Since they both work, this visit was limited to the weekend – and we certainly packed it with adventures along with plenty of critter time.

Spokane County Interstate Fair
Ridin' Rockin' Livestockin' was the fair theme. Peter and I enjoyed the various fair displays, animals, and such on Saturday while Carlene, as a member of the local photography club, was taking a shift at the photography displays. She is a gifted and talented photographer and had a few ribbon-winning photos there.

You know that I spent a lot of time with the critters – thoroughly enjoying each and every one. Here are some of my fancy favorites:

Decorated Bull

Fancy, spotted chicken

Decorated Cow

Decorated goat
Chicken having a bad-hair dey
More Wildness: Turnbull National Wildlife Refuge
On Sunday, Carlene treated me to a visit to this wildlife refuge. Turnbull is a unique area of wetlands, grasslands and forests that has been set aside as a refuge and breeding ground for migratory birds. And one of those birds – a Trumpeter Swan – has fascinated Carlene for a number of years. So much, that she has thousands of photos of the swan, many of those that are in the book she has written and published, A Swan and His Family.

What's special about these swans? In the early 1900s, Trumpeter Swans were hunted nearly to extinction. Thanks to the Migratory Bird Treaty Act of 1918, these swans are making a comeback. They are the largest of all native North American wildfowl: males stand about 5-feet tall, can stretch to nearly 6-feet from bill to feet, and wingspans are from 6 to 8 feet!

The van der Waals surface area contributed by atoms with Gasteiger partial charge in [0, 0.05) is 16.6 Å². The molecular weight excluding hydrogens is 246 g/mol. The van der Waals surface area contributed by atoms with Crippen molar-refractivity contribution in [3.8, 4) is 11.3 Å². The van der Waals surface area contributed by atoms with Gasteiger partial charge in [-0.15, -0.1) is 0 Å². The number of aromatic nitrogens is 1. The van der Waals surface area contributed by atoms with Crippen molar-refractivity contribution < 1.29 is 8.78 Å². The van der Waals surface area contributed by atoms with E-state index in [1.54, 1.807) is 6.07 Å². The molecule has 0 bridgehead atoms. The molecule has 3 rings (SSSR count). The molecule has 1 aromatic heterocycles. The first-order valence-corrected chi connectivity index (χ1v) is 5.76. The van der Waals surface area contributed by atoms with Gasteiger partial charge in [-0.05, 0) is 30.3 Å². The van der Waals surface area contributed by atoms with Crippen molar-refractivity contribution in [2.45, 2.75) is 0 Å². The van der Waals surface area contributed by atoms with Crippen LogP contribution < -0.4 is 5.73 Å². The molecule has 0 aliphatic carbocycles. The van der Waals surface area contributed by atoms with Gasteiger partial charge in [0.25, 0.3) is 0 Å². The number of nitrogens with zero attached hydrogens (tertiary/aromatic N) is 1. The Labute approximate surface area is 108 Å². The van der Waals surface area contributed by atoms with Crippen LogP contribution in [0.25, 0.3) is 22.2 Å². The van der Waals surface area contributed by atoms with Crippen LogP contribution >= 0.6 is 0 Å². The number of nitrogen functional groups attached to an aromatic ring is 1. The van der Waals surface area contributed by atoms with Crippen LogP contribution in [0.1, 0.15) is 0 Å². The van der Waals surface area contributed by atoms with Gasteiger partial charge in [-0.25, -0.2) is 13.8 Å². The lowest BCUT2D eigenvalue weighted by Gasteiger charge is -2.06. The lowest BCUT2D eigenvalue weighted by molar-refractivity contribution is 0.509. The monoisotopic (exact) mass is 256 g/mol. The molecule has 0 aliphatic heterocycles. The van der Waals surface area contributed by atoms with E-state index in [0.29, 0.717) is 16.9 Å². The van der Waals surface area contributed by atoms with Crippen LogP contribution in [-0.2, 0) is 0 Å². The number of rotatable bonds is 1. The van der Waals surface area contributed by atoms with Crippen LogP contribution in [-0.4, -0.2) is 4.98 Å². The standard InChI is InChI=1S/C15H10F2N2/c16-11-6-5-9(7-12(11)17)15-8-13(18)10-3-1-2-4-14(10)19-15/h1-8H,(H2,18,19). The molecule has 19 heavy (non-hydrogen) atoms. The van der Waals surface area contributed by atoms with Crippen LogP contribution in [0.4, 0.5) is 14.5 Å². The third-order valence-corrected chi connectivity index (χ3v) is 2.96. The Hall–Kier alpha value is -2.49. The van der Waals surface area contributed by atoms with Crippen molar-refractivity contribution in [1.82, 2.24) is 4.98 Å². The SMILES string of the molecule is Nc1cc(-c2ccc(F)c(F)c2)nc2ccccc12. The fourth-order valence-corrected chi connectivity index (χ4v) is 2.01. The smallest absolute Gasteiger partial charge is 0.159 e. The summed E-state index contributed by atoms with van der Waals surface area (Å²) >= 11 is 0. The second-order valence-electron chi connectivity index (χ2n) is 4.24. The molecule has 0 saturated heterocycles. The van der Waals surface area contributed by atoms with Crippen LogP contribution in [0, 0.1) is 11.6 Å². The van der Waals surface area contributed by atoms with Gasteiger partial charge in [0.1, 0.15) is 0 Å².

Not just a book of pretty pictures, Carlene has included educational facts making this book a good resource for children and adults alike. (available from Amazon)

Back into Idaho for the drive south and then into Oregon – more wildness
Highway 95 South is definitely more wildness! I spent one night at an RV park in Grangeville, Idaho, and continued south the next morning. This highway took me along the Salmon River, down into numerous canyons and back up again to high places. It was a roller-coaster road.

I chose to drive a longer-than-usual route because I wanted to end up at Junipers Reservoir RV Park in southern Oregon. Once in this state, I changed to highways 20 and 395. Along the way were some teeny, one-dot towns with virtually no services. At one point, I back-tracked several miles to fill Jeremiah's gas tank – good thing, too! The portion of 395 had no fuel opportunities for a hundred or so miles. And a lot of the road was out of cell phone service area! It took me along a smelly, most likely usually dry, alkali lake bed. It did have some water that was the source of the smell.

The sun was setting as I drove through the small town of Lakeview; I had to pull over and wait for the sun to go behind a nearby hill because I was headed west and had the sun seriously in my eyesight.

Tomorrow I'll drive to Gardnerville, Nevada, for a visit with my sister Linda. I'll also turn over two non-working laptops to her son, Tim, and get some help with this durn Windows 8!

Thanks for traveling along with me! And thanks for keeping in touch via email and phone.